Every Picture Tells A Story, released in 1971, made Rod Stewart a household name when Maggie May (intended as a B-side to Reason To Believe) became a worldwide hit. Stewart and his producers took a risk by using a mandolin in the opening bars and throughout what was categorized as a rock ‘n’ roll recording.

The unique and whimsical sound of the mandolin and Rod’s sandpaper voice caught the imagination of teenagers on both sides of the Atlantic. Mandolin Wind, the Motown hit (I Know) I’m Losing You, Bob Dylan’s Tomorrow Is A Long Time and the driving Every Picture Tells A Story all contributed to an album packed with “hit” material. Maggie May would eventually be included in the Rock & Roll Hall of Fame’s Top 500 Songs That Shaped Rock ‘N’ Roll. He was already a long way from busking on the streets of Barcelona in 1963.

Towards the end of 1974, Rod’s successful solo career heightened tensions with The Faces. Friend and bassist Ron Wood left to join the Rolling Stones, and Rod announced the break-up of the group.

Like so many other successful British entertainers and movie stars, Rod moved to the U.S. to protest the UK tax authorities taking approximately 84% of his income in taxes. Aptly named, his 1975 album titled Atlantic Crossing featured a return to his original format. He recorded at the legendary Muscle Shoals studio in Alabama. Sailing became a number one hit in the UK, and This Old Heart of Mine by Motown writers Holland-Dozier-Holland was a Top 100 hit in 1976. Stewart continued to record albums that earned solid – if not spectacular – sales. In 1979 he recorded Do You Think I’m Sexy and donated the proceeds to UNICEF. In the late 70s and 80s he continued to record with modest success. However, he continued to do very well with his concert appearances. For example: a concert with Kim Carnes and Tina Turner at the Los Angeles Forum in December 1981was broadcast live to a television audience of 35 million people. In January 1985 Stewart played to 100,000 people in Rio de Janeiro, and a four years later to Mexican audiences in excess of 80,000 (Queretaro), 50,000 in Guadalajara, and 90,000 in Buenos Aires.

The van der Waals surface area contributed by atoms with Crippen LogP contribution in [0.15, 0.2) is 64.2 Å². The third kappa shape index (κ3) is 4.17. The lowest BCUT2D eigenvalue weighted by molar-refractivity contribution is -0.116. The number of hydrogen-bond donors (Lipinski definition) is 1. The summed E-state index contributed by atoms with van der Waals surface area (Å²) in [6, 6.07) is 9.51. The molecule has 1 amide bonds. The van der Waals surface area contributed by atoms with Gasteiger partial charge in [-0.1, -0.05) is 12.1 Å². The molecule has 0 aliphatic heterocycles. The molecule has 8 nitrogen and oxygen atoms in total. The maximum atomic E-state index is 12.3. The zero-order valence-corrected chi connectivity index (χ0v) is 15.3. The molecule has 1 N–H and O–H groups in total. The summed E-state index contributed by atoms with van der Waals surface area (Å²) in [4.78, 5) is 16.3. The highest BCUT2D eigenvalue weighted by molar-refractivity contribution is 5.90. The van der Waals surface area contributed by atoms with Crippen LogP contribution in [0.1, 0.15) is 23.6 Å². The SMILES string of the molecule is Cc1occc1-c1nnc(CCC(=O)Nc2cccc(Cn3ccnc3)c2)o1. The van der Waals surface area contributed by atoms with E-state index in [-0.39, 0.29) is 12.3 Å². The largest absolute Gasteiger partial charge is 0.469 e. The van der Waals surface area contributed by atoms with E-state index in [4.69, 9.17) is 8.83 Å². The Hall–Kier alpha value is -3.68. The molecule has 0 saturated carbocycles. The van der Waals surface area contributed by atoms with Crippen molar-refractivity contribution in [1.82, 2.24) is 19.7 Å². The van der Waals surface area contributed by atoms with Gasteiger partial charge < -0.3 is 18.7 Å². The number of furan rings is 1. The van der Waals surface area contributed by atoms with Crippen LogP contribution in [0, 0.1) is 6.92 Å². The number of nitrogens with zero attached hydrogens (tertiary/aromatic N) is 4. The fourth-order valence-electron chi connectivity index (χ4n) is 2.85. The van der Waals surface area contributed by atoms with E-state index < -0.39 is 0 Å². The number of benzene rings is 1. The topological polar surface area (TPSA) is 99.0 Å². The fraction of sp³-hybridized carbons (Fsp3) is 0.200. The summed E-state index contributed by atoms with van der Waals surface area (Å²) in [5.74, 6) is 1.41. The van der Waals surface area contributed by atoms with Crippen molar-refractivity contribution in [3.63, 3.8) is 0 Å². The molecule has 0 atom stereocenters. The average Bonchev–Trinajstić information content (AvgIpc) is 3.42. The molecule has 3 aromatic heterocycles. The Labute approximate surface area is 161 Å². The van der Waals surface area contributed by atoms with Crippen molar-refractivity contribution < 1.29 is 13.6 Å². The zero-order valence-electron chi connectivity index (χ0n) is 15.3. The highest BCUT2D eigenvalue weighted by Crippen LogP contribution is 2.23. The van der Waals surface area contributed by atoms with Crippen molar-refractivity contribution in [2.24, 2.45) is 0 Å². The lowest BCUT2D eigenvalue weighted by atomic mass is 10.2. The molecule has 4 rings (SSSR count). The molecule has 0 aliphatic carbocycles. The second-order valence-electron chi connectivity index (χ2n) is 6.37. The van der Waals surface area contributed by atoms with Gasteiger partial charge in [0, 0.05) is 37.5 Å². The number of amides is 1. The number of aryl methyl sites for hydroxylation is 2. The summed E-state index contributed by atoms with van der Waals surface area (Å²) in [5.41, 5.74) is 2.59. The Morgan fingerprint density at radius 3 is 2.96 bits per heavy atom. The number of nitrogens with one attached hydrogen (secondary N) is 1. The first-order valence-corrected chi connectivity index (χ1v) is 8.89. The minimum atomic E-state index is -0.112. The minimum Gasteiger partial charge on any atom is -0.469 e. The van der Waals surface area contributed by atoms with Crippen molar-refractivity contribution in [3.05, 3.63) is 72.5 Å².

“I think the longevity is definitely due to the fact
that I’ve always prided myself on giving 110 percent
when I walk out on that stage.”

Rod Stewart was inducted into the Rock ‘N’ Roll Hall of Fame in 1994. Later that year, as if to demonstrate himself worthy of the award, he drew the largest ever concert audience of 3.5 million people at an outdoor concert on Copacabana Beach in Rio de Janeiro.

Clive Davis, considered to be one of the best music industry executives (Barbara Streisand, Brian Wilson) signed Stewart to his new label J Records in 2001. He encouraged Rod to record songs from the 30s and 40s composed by celebrated songwriters such as Irving Berlin, Cole Porter, and George and Ira Gershwin. It Had To Be You: The Great American Songbook was released in 2002 – and went straight to the top of the charts. Fans of his early recordings, who were now mature adults, were drawn to the raspy-voiced singer’s interpretations of the hits of previous generations.

Still – it was a huge risk. Stewart commented in a New York Times article; “I felt like a rock ‘n’ roll traitor… but they are such wonderful songs and I had wanted to sing them for 20-odd years. You have to give them 100 per cent because there are so many nuances in those American Songbook songs that you could overlook and miss certain little points that are very important.”As Time Goes By: The Great American Songbook 2 quickly followed. Rod wasn’t finished with Rock ‘n’ Roll however, and in 2004 he toured with Ronnie Wood to perform Faces material. Later that year, Stardust: The Great American Songbook 3 was released and gave Stewart his first #1 album in 25 years. It included duets with Stevie Wonder (What A Wonderful World) and Dolly Parton (Baby It’s Cold Outside). This recording earned Rod his first Grammy Award.

Released in 2005, the fourth in the series featured duets with Dianna Ross and Elton John and was another top seller. Stewart returned to rock music in late 2006 with his recording; Still the Same… Great Rock Classics of Our Time. Many of his fans had grown up listening to the album’s songs, including Have You Ever Seen The Rain by Creedence Clearwater Revival. “I was very aware of John’s voice. In my style of singing you’re always looking for someone who sings in the same way – there’s a brotherhood there – Bob Seeger and the like. So I remember that era very well.” The album sold 184,000 copies in the first week!

After many popular singing stars had long since disappeared from view, Rod Stewart has continued to be in demand, making guest appearances on top-rated shows such as American Idol. Fly Me to the Moon: Great American Songbook 5 was released in October 2010 and became another huge hit for the 65 year old crooner and rocker. Once again Rod Stewart is maintaining a torrid pace of parallel careers, much as he did when singing for the Faces and his own solo recordings in the early 70s. However, he was three decades younger then…

It almost all came crashing to a halt in 2000 when Rod was diagnosed with thyroid cancer. His thyroid was removed – and while the operation was a success – he had to re-learn how to sing. “I was recording Human at the time, and I could only sing one line at a time. It would take me a week just to get through one vocal. But it came back slowly, slowly, slowly. Thank the Lord it’s come back better than ever for some reason.”

Rod Stewart will be bringing his distinctive voice to the Montreal’s Bell Centre as part of The Heart and Soul Tour beginning in North America on March 20.